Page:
Comedians Roseanne Barr and Tom Arnold got married in 1990 and divorced in 1994, citing irreconcilable differences. Now, almost 20 years later, those irreconcilable differences appear to have roared back to life, courtesy of Twitter, where the former spouses recently engaged in a “twitter feud” over wedding videos and other marital property.
The gist of it? In response to Arnold’s initial tweet above, here’s the tweet-by-tweet replay:
Roseanne is apparently outraged that her ex-husband may be tossing their old wedding videos in the garbage, as well as still feeling upset about another item, a sewing machine of her mother’s, that was apparently discarded sometime after their split.
The “teachable moment” from this celebrity spat? When objects have sentimental value, it’s easy to see why it can be upsetting even two decades post-divorce to think about these items now being considered “trash.” Other than venting on Twitter, however, would Roseanne have much legal recourse if she decided to formally request these items back? Unless Arnold was hiding these items from her, or misrepresented that they were lost or stolen if she had requested them during their 1994 divorce proceedings, the answer is probably no.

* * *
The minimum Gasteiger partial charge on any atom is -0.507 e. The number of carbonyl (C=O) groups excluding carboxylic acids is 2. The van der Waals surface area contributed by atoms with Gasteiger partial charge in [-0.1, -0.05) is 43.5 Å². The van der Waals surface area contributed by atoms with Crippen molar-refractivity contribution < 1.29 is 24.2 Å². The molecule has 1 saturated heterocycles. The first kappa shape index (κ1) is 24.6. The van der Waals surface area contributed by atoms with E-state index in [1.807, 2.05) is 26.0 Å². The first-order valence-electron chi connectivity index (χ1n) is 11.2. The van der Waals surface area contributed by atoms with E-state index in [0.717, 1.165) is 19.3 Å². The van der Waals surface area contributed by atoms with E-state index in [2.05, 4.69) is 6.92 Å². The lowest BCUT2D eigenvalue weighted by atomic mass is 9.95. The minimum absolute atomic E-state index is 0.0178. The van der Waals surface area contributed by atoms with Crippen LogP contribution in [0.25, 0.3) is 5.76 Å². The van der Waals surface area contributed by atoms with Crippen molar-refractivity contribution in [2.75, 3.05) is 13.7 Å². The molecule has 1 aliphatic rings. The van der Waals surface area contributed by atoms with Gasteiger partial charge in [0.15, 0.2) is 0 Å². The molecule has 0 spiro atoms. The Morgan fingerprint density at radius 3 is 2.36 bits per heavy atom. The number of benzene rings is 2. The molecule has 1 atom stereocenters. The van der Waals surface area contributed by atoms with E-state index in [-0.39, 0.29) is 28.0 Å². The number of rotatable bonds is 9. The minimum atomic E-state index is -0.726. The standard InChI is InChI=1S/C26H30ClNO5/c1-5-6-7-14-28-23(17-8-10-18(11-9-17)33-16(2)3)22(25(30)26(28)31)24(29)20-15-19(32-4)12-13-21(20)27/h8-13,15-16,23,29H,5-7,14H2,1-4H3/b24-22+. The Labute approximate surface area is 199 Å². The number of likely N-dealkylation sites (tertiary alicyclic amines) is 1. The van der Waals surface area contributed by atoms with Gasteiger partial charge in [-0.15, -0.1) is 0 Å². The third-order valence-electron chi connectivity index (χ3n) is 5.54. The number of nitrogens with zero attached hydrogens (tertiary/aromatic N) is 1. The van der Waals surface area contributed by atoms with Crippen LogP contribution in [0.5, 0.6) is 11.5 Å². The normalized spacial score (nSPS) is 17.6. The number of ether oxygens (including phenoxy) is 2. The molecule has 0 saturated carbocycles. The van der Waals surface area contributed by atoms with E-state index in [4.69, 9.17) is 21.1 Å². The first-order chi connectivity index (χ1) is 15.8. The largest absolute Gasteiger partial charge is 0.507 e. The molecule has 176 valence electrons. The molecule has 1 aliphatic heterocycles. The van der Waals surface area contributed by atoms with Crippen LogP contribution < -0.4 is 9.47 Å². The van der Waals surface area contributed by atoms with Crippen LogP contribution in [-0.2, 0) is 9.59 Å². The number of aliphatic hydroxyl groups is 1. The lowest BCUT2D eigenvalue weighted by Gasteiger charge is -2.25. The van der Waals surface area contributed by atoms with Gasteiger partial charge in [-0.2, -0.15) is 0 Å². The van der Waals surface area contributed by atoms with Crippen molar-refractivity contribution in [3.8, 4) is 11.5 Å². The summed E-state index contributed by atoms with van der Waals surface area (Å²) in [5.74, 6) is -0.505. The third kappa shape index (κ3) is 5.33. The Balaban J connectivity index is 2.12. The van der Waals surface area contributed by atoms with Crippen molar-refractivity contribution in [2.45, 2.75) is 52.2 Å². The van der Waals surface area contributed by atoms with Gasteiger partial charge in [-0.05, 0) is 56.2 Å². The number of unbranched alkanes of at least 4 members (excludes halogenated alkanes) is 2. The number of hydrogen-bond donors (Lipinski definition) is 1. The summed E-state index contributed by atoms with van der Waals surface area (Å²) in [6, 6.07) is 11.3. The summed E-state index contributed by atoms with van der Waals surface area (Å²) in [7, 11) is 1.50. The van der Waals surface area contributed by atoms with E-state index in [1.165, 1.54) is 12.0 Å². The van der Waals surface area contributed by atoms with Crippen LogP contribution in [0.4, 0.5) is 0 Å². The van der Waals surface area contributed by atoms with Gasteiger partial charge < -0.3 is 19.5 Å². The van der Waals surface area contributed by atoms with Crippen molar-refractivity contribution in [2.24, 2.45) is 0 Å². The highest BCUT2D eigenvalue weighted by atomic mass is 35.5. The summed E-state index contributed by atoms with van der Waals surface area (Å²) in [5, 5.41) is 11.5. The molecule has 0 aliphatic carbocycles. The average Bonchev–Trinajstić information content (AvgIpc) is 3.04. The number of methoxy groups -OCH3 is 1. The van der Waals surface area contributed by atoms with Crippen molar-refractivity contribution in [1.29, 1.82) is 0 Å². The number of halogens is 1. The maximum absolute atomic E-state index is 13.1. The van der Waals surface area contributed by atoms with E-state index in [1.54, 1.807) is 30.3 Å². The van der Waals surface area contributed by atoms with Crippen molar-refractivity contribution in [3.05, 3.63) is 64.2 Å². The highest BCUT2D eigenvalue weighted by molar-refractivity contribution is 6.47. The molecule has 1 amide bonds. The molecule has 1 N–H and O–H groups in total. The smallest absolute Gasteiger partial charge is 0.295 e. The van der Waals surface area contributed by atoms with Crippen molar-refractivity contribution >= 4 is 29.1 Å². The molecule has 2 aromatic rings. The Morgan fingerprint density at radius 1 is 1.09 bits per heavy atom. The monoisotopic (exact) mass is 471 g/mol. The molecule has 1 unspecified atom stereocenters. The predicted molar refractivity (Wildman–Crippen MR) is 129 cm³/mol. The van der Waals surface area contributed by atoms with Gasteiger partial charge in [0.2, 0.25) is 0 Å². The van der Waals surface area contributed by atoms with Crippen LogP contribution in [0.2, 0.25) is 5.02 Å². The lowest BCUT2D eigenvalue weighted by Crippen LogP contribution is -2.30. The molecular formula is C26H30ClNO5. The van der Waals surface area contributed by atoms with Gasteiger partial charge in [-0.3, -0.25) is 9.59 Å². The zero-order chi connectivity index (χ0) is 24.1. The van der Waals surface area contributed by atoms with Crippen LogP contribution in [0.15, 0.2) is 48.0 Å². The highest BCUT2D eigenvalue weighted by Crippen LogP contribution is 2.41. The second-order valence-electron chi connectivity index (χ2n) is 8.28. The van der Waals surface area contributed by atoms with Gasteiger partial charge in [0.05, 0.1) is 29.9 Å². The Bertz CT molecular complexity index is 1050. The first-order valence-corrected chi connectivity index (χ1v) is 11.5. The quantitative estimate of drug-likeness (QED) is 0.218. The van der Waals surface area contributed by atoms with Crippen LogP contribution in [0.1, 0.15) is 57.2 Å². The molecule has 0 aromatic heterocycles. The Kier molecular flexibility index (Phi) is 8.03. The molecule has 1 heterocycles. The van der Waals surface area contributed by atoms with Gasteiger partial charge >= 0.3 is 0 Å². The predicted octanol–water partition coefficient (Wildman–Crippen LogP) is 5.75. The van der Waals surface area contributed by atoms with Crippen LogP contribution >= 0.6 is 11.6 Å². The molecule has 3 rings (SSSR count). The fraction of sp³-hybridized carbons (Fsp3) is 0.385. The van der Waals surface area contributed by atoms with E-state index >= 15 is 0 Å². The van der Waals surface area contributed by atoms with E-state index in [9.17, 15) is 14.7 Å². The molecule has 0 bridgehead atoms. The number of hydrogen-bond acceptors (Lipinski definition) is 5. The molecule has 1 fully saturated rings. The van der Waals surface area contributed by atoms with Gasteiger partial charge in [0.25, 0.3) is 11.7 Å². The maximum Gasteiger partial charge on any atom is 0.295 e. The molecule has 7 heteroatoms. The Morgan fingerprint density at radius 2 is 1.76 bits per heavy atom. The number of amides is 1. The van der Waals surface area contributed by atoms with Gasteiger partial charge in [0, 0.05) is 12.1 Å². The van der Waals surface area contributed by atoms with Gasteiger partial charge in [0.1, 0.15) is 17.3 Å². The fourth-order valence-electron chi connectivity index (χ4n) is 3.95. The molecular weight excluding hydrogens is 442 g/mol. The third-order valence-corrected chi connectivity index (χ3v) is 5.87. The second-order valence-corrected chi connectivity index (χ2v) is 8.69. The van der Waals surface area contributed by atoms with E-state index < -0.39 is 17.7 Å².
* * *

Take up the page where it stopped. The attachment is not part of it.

This is why it’s so important to accurately account for property at the time of a divorce.
Generally, the most effective way to divide sentimental property is to make a list of what you want to take with you after the divorce, and have your spouse do the same. Exchange lists and negotiate the items you both want to come up with a final, mutually-agreed division of items. Yes, some spouses can put up a fight over the toaster and make this process as painfully dragged out as possible. To keep the process moving, see our blog on “Tips for Successful Divorce Negotiations.”
Remember, too, that in this day and age of technology, there is no reason to fight over family photos. If they are not digital photos, just scan the originals to make copies. When it comes to things like who gets the living room rug or who gets the microwave, some couples even decide to just flip a coin and be done with it.
If you brought personal property into the marriage or personally inherited an item, these items will generally be considered separate property and not subject to division. If you purchased items during your marriage, these items will be considered marital property, and are subject to division, unless you have a prenuptial agreement or post-nuptial agreement stating otherwise.
Whatever you decide to do with sentimental items from your marriage, just get it in writing now as part of your divorce settlement. After all, you don’t want a Twitter feud 20 years from now, do you?
Here is Tom Arnold’s final thought on the matter: